1. Cell phone in the ceiling (The Return, Season 3). The greatest prank in the history of the show stemmed from unlikely circumstances, at least on the surface -- demonstrating the genius of the writers. Andy was behaving very annoying, even more so than usual, and had already become a resented figure in the office by forcing Dwight's resignation at the end of the previous episode (how much of a turd do you have to be to make Dwight a sympathetic figure?). When he repeatedly tormented Jim with his stupid new ringtone on his cell phone, Jim pursued revenge. He first sought out his girlfriend at the time, Karen, then Ryan (how desperate do you have to be to go to a stiff like Ryan for pranking purposes?), then Pam when he was rebuffed by the first two. This was meant to convey the depths of the alienation between the two, as this was at a low point in communication between them. But when Pam, not seeming to care that she was the last resort for executing the prank, eagerly agreed to help, the best prank ever was underway. The two schemed to get their hands on Andy's phone, hide it in the ceiling above his desk, then call it repeatedly to sound the ringtone. They may have suspected that Andy had an anger management problem, but they wouldn't fully learn the depths of it until he went out of his mind trying to locate his phone. His shocking reaction was the icing on the cake of this outstanding moment and foreshadowed the turn Jim and Pam would eventually take by showing how well they worked together even when communication was at a minimum.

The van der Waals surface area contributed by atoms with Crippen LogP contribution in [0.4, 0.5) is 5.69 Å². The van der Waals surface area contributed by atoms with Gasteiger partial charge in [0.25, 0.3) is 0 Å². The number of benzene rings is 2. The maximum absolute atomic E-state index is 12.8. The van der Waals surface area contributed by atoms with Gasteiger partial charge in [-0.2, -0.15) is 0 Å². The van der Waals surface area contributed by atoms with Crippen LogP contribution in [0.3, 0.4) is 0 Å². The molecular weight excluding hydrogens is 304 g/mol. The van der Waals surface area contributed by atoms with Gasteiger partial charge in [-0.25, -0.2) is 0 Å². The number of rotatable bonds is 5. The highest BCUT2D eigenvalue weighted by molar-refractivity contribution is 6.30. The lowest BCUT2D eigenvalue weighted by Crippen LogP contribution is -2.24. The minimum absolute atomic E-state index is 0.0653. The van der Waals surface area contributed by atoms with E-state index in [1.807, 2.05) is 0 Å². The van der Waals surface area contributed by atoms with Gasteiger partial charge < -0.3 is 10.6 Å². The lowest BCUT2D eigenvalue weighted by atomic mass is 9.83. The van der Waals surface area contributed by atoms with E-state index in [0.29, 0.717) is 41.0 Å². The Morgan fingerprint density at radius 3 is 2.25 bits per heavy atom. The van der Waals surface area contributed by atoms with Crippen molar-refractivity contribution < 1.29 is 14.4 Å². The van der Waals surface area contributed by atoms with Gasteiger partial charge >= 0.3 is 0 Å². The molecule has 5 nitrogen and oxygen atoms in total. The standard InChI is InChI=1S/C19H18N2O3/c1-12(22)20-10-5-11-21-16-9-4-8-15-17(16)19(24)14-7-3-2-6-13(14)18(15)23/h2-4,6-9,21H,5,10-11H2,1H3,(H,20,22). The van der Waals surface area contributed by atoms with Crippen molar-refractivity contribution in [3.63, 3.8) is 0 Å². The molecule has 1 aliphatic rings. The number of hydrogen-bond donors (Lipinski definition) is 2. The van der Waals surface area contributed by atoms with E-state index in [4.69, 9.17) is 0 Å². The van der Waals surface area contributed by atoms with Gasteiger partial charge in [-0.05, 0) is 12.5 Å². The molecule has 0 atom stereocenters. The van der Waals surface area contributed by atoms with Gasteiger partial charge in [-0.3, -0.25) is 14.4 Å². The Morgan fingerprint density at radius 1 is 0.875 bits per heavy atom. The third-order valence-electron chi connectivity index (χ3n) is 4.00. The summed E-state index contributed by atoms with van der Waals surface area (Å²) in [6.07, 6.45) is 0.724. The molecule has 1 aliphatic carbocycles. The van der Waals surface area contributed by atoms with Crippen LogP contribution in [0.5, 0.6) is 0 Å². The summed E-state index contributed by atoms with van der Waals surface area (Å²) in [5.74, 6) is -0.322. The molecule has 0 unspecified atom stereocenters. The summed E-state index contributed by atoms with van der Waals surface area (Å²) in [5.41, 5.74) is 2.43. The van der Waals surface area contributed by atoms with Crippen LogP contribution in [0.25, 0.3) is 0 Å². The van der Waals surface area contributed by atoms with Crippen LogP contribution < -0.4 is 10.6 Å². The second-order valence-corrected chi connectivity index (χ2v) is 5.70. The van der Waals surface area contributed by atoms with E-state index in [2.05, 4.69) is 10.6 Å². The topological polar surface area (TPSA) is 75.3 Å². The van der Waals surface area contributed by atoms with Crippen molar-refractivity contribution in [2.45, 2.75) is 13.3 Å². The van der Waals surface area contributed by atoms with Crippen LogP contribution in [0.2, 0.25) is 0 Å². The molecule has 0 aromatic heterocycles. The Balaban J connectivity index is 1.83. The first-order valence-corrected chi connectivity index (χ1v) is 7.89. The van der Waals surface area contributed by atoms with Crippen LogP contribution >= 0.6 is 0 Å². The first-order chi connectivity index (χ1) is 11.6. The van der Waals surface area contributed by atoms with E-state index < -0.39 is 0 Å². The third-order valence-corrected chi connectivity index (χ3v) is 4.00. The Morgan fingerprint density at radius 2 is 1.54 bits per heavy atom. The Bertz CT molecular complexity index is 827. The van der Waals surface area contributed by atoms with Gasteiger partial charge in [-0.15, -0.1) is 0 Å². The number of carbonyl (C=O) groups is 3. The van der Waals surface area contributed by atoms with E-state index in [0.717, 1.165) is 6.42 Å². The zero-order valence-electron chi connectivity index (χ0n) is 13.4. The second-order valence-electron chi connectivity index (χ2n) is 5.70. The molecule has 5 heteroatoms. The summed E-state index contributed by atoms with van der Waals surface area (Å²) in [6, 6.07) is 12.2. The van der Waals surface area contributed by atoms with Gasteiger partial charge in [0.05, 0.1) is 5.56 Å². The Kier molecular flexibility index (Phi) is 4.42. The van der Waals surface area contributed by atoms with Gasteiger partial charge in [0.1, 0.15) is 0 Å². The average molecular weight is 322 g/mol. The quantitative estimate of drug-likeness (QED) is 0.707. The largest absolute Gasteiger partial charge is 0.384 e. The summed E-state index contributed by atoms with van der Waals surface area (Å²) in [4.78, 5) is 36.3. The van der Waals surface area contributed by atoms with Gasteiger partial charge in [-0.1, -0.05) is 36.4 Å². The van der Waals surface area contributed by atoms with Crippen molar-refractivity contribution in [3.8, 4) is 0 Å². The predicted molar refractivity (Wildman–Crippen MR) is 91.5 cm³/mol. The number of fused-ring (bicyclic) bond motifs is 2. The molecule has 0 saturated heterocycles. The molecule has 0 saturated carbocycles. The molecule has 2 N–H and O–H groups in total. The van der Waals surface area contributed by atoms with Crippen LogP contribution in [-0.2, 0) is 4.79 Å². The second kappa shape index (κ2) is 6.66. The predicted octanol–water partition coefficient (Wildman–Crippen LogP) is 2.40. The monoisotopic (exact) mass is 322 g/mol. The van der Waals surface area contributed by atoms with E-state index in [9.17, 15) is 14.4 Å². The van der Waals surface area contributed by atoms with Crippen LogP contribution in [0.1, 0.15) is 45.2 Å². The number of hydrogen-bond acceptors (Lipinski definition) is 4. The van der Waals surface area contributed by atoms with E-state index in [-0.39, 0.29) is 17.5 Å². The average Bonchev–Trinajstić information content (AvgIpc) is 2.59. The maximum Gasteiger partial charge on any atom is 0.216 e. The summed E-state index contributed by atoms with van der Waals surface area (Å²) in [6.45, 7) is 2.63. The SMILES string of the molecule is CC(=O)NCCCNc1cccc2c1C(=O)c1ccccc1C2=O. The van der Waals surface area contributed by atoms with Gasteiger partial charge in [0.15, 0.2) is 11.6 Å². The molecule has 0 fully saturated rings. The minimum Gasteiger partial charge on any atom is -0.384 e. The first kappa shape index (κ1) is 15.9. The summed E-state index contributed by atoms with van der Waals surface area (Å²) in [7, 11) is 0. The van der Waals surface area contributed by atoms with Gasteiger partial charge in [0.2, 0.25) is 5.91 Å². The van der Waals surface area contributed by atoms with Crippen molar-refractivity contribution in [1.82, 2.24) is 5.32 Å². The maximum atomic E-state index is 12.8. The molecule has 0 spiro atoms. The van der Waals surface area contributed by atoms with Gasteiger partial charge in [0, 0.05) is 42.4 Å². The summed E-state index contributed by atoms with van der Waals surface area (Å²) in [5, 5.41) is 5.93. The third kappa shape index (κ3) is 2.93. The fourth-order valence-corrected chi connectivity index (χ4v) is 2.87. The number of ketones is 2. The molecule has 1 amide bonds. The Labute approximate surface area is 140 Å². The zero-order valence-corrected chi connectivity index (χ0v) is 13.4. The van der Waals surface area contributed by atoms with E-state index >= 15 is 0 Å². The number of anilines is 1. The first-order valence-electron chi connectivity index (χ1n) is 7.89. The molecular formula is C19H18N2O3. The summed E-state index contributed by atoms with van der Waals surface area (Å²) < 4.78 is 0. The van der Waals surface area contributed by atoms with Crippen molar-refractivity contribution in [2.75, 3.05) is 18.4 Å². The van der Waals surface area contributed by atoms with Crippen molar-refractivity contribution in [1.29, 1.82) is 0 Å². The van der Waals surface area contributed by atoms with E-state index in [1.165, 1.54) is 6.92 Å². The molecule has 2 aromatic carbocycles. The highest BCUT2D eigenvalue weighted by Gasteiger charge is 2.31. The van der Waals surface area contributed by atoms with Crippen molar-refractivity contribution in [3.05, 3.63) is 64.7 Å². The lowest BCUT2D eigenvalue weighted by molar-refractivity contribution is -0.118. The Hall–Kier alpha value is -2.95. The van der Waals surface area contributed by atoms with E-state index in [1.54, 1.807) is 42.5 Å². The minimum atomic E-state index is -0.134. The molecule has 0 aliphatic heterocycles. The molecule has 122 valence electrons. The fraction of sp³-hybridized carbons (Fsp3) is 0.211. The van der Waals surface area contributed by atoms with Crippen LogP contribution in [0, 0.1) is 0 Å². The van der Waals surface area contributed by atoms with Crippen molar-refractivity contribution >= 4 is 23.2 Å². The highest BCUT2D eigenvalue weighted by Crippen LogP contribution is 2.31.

I'm not implying that the show consists merely of moments like these; if you appreciate writing that accurately conveys a lot about relationships between people (not just romantic relationships, but certainly including those), the absurdities of office life and subtle nuances that the camera barely picks up due to the mockumentary format, you'll love it as well. But most people I know love it for the humor and these pranks reflect it better than anything else does.